Jamie Oliver is an excellent crusader, a man who never lets practicality or fine detail get in the way of a passionate argument. He’s 100 per cent right: the amount of sugar we eat is way out of control and damaging our health. But is a tax the best way to curb our addiction?
In his latest television campaign, Jamie’s Sugar Rush, Oliver showed some shocking images – small children having their rotten teeth removed, a mum bottle-feeding her baby Coca-Cola, an obese 13-year-old schoolgirl with type 2 diabetes faced with testing her blood sugar levels every few hours. Then Jamie undermined his own argument by filming at a primary school where the kids had all learnt to cook and grow their own food; not a fatty in sight. Those youngsters were eating healthily as a result of education, without the imposition of a tax on sugary drinks.
Jamie’s goal – to get the Government to impose a tax of 20 per cent on fizzy drinks – is widely supported by health professionals. He wants the money raised from the levy (estimated at £1bn a year, which sounds optimistic to me) to go directly to schools to fund lessons about cooking and nutrition.
The food industry did not emerge from this programme particularly well. One spokesperson, when confronted with the facts about the damage sugar is doing to the nation’s health, grudgingly admitted, “They’re the experts so we have to listen to them,” and trotted out the old chestnut about consumer choice being the best way forward.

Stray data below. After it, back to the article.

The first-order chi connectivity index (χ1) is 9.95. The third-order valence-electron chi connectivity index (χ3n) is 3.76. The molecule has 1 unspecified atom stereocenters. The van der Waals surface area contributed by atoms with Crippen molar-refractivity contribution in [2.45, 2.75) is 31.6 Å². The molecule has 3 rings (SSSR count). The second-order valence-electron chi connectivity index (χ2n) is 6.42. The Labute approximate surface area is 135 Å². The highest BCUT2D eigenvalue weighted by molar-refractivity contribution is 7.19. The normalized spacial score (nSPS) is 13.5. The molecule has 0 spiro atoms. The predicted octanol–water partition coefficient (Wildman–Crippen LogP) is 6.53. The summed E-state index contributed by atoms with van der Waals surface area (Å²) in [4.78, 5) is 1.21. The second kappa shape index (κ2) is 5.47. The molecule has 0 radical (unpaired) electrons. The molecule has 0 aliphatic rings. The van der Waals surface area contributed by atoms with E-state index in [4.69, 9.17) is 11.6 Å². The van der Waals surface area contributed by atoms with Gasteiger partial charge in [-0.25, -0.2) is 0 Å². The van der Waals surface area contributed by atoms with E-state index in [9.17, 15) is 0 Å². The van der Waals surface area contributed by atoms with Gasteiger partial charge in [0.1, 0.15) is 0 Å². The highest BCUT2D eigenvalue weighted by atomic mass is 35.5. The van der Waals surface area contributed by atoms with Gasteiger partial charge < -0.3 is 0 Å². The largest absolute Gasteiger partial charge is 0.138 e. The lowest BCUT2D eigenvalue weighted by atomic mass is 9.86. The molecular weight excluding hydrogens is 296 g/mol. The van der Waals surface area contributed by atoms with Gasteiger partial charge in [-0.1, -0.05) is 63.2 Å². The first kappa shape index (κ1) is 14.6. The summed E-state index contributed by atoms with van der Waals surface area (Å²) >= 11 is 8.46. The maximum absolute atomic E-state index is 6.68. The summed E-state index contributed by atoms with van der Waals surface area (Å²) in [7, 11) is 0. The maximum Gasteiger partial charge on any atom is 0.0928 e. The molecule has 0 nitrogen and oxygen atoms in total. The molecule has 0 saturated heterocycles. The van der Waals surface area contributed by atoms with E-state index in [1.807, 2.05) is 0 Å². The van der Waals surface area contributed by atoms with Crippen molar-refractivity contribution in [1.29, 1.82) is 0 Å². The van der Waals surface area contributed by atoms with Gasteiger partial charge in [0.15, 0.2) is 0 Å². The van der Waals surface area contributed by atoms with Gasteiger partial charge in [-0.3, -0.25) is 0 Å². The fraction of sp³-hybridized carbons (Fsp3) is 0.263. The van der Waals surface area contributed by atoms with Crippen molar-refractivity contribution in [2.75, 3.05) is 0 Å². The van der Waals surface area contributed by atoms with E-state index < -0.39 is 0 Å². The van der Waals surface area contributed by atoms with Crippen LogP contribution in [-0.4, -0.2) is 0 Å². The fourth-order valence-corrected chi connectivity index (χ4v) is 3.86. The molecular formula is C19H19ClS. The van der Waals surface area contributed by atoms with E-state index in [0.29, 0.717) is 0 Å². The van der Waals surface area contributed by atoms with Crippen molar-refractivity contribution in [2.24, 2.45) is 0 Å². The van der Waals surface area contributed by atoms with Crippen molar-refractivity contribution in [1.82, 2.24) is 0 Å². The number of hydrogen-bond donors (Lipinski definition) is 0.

The Government’s health advisers would like us to cut our sugar consumption from about 40 teaspoons a day to fewer than seven – which will require a massive lifestyle change. Sugar consumption has already started to decline slightly as the public switches to healthier alternatives by choice, but, as Oliver showed, sugar is added to everything from bread to stir-fry sauces. It’s a hidden killer, present in almost everything we eat.
However, increased taxes on smoking and drinking do nothing to alter consumption. Fewer people smoke now because it’s seen as naff. Young people drink less alcohol for the same reason. Changing our attitude to fizzy drinks will require the same shift in perception. We need some clever thinking about sugar, not a single tax.
Removing fast-food outlets and drink vending machines from hospitals and schools is a start. Banning the licensing of fast-food outlets within a mile of schools is another. Refusing to accept sponsorship from fizzy drink companies for sporting events is another still – how can we be serious about the nation’s health when Coke sponsored the Olympics?
I have never drunk Coca-Cola or eaten a Big Mac – my body is a temple and I don’t want to pollute it. Sadly, carrying a can of watery sugar has been cleverly marketed as part of everyday life, something as natural and normal as drinking water from the tap. It’s that perception we need to attack. The act of drinking sugar should be seen as something disgusting and damaging.
A tax is not a bad idea, but it’s not the solution to a problem which requires a more creative approach. We watch The Great British Bake Off in our millions. What’s that about, if not the communal worship of sugar?
Great actors, directing, script – but deadly dull
A new British film, 45 Years, stars two fine actors, Charlotte Rampling and Tom Courtenay, and is about a week leading up to couple’s 45th wedding anniversary.
Filmed in the bleak Norfolk countryside, it chronicles the nuances of their childless marriage in painstaking detail. As someone who has never managed to stay married for more than seven years, I was always going to find this subject matter a challenge.